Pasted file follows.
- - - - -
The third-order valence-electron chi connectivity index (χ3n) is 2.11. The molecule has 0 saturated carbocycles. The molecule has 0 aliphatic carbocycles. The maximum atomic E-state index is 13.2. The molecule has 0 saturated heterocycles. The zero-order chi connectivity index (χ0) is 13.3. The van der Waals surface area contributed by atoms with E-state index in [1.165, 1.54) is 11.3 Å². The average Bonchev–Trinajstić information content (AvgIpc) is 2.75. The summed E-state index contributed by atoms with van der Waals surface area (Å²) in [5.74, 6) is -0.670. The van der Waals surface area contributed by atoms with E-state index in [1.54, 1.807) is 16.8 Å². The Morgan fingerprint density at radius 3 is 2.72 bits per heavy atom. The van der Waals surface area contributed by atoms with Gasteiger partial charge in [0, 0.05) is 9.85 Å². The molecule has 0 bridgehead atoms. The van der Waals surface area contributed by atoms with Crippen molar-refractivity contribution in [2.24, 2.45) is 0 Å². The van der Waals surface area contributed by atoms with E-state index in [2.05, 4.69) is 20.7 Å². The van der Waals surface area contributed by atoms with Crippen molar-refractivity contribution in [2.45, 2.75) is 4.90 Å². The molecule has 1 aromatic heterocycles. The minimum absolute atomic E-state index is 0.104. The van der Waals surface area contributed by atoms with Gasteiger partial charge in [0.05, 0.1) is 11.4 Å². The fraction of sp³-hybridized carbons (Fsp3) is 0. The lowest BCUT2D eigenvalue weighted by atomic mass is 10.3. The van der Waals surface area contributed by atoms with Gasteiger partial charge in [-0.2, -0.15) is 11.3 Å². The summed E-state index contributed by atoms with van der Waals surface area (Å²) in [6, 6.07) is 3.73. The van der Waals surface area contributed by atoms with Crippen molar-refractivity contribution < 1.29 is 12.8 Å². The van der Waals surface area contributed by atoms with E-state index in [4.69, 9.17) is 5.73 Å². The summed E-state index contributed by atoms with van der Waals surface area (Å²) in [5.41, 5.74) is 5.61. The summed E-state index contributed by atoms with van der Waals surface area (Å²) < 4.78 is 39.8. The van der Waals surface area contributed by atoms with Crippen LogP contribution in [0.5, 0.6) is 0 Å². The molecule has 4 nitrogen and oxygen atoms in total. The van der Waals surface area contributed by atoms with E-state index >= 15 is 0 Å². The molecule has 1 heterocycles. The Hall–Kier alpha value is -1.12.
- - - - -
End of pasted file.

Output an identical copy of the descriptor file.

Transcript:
The third-order valence-electron chi connectivity index (χ3n) is 2.11. The molecule has 0 saturated carbocycles. The molecule has 0 aliphatic carbocycles. The maximum atomic E-state index is 13.2. The molecule has 0 saturated heterocycles. The zero-order chi connectivity index (χ0) is 13.3. The van der Waals surface area contributed by atoms with E-state index in [1.165, 1.54) is 11.3 Å². The average Bonchev–Trinajstić information content (AvgIpc) is 2.75. The summed E-state index contributed by atoms with van der Waals surface area (Å²) in [5.74, 6) is -0.670. The van der Waals surface area contributed by atoms with E-state index in [1.54, 1.807) is 16.8 Å². The Morgan fingerprint density at radius 3 is 2.72 bits per heavy atom. The van der Waals surface area contributed by atoms with Gasteiger partial charge in [0, 0.05) is 9.85 Å². The molecule has 0 bridgehead atoms. The van der Waals surface area contributed by atoms with Crippen molar-refractivity contribution in [2.24, 2.45) is 0 Å². The van der Waals surface area contributed by atoms with E-state index in [2.05, 4.69) is 20.7 Å². The van der Waals surface area contributed by atoms with Crippen molar-refractivity contribution in [2.45, 2.75) is 4.90 Å². The molecule has 1 aromatic heterocycles. The minimum absolute atomic E-state index is 0.104. The van der Waals surface area contributed by atoms with Gasteiger partial charge in [0.05, 0.1) is 11.4 Å². The fraction of sp³-hybridized carbons (Fsp3) is 0. The lowest BCUT2D eigenvalue weighted by atomic mass is 10.3. The van der Waals surface area contributed by atoms with Gasteiger partial charge in [-0.2, -0.15) is 11.3 Å². The summed E-state index contributed by atoms with van der Waals surface area (Å²) in [6, 6.07) is 3.73. The van der Waals surface area contributed by atoms with Crippen molar-refractivity contribution < 1.29 is 12.8 Å². The van der Waals surface area contributed by atoms with E-state index in [4.69, 9.17) is 5.73 Å². The summed E-state index contributed by atoms with van der Waals surface area (Å²) in [5.41, 5.74) is 5.61. The summed E-state index contributed by atoms with van der Waals surface area (Å²) < 4.78 is 39.8. The van der Waals surface area contributed by atoms with Crippen LogP contribution in [0.5, 0.6) is 0 Å². The molecule has 4 nitrogen and oxygen atoms in total. The van der Waals surface area contributed by atoms with E-state index >= 15 is 0 Å². The molecule has 1 heterocycles. The Hall–Kier alpha value is -1.12.